Wednesday, May 22 2013 5:52 PM EDT2013-05-22 21:52:16 GMT
The former Director of Marshall Space Flight Center was back in Huntsville Wednesday to take a look at a piece of hardware that could play an important role in the future of space exploration. Robert LightfootMore >>
The former director of Marshall Center stopped by to check on the progress made in an important project.More >>
HUNTSVILLE, AL (WAFF) -
As the threat of sequestration looms, people across North Alabama are bracing for impact. But it's not just those in the military, or who work for the military, who could see their jobs in danger.
No one knows exactly what will happen, but even among the uncertainty, economists are saying sequestration will affect every person in the Tennessee Valley in one way or the other.
As it is, Huntsville is slated to feel the effects of sequestration more than many other cities because of the military and defense industries. Even those without ties to Redstone Arsenal will still feel the effects.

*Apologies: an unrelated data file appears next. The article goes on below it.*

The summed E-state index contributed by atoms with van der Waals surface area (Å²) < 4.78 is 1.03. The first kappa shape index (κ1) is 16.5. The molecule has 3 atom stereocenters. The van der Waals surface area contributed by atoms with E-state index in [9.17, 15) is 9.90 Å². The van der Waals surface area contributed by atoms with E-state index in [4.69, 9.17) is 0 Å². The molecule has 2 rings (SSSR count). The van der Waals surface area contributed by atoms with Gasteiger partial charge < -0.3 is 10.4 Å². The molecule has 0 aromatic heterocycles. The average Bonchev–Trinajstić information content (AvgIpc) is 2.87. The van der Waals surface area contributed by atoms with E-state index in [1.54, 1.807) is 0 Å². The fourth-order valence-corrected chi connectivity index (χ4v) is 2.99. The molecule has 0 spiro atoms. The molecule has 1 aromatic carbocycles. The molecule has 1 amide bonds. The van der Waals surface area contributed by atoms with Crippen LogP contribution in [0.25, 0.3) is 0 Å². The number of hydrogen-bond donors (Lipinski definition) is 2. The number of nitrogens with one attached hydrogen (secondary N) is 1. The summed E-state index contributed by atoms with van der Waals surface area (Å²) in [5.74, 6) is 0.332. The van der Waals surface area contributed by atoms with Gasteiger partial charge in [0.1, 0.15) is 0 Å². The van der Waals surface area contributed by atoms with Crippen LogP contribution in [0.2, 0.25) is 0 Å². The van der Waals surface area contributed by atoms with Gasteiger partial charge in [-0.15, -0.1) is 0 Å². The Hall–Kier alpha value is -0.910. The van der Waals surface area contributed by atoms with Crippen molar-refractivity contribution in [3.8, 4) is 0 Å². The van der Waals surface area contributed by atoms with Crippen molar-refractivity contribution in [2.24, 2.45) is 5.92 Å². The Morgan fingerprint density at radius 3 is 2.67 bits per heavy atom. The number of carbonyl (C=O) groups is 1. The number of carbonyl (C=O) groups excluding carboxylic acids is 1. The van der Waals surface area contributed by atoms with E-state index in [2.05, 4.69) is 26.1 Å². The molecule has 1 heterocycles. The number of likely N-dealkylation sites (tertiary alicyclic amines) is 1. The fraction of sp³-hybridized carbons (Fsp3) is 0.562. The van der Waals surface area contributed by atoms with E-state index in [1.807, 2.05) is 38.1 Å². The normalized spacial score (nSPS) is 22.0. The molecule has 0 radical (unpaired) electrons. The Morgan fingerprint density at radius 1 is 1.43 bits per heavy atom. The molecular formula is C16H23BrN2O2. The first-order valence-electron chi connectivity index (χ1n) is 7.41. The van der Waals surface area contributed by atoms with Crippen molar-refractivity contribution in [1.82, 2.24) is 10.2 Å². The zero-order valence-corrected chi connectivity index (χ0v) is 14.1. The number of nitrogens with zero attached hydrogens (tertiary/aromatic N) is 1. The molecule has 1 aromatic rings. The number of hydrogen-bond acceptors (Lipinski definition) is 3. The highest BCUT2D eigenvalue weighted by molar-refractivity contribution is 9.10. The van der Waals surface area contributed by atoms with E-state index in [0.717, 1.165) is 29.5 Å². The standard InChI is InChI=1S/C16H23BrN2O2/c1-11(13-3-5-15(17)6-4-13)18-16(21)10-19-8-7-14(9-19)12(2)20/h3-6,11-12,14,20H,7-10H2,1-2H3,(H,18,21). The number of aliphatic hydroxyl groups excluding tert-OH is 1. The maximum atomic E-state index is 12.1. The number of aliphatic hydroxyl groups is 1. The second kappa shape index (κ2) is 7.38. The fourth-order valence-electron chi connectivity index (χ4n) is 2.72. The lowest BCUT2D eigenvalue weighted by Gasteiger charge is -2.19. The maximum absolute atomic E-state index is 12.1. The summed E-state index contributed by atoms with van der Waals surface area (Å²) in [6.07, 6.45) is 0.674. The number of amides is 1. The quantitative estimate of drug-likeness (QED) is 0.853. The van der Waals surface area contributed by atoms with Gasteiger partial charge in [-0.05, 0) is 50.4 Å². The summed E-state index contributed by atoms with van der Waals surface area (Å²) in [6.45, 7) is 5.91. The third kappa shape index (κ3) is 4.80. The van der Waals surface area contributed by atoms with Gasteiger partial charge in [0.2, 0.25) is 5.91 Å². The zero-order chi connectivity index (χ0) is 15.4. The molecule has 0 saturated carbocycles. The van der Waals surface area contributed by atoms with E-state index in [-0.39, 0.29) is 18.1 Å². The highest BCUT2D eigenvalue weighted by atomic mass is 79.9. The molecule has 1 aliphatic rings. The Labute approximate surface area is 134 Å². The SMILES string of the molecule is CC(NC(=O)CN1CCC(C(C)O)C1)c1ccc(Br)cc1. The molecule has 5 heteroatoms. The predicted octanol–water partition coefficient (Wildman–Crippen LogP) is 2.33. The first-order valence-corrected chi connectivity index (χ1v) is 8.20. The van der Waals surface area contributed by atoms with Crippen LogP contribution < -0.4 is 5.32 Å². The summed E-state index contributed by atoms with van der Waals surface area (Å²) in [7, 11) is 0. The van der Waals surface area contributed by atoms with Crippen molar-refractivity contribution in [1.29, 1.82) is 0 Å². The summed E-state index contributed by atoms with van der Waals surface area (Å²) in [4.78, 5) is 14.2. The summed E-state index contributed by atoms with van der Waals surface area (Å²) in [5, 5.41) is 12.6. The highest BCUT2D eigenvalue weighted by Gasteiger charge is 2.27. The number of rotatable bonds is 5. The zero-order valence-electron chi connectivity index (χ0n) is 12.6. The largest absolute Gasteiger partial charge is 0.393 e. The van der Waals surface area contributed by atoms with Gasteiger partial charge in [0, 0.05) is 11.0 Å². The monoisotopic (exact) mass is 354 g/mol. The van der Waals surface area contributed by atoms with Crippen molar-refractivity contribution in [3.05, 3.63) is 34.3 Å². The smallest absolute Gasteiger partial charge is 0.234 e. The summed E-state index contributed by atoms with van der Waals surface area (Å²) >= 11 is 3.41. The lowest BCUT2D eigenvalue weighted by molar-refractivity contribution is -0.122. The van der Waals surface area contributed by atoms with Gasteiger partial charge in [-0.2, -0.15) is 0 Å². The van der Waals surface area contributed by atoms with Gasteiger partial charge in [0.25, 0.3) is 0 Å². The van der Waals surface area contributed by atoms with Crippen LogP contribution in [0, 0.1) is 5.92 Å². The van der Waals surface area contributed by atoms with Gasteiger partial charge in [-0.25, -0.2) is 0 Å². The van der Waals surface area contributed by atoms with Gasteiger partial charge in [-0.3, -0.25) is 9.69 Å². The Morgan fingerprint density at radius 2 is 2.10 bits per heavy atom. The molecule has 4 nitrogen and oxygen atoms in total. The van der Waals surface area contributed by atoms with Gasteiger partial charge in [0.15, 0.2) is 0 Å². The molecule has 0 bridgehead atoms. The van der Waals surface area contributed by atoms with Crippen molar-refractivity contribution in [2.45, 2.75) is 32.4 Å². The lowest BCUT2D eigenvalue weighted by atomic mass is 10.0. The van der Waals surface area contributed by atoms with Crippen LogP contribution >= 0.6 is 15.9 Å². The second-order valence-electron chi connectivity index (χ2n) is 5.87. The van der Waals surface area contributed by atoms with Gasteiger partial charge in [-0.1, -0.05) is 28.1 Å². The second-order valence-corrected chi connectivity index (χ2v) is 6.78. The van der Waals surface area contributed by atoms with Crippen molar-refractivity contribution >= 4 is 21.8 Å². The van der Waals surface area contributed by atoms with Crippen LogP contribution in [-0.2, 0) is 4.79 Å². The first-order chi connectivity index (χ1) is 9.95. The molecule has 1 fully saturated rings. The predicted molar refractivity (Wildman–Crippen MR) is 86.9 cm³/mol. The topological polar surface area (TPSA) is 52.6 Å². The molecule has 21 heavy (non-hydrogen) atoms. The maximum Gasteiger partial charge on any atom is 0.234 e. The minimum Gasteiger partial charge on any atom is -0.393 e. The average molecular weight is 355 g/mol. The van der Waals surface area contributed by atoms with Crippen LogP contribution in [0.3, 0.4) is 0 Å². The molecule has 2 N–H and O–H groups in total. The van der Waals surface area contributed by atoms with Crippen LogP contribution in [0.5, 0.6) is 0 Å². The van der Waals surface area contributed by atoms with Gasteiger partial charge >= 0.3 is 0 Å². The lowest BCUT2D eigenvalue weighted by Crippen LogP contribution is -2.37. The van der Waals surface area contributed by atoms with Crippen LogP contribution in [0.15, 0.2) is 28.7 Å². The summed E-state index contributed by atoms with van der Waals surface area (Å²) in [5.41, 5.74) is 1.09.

Economist John Virkler says every employee at Redstone Arsenal directly or indirectly supports eight other people in the Tennessee Valley.
It all comes down to a domino effect with spending. Those who lose their jobs or take pay cuts because of sequestration will have less money to spend, which means area businesses will lose profits and may be forced to let go of employees. It starts a cycle that impacts the local economy and virtually every person who lives here.
"We are all affected by other people," explained Virkler. "An example I give is with the grocery store. If the people who lost their jobs buy less groceries, everyone who works in the grocery store is affected. Maybe one or two employees may lose their jobs, or they may start working part-time instead of full-time."
Virkler said some of the effects will happen gradually and may not be as obvious in some cases, but they will be there.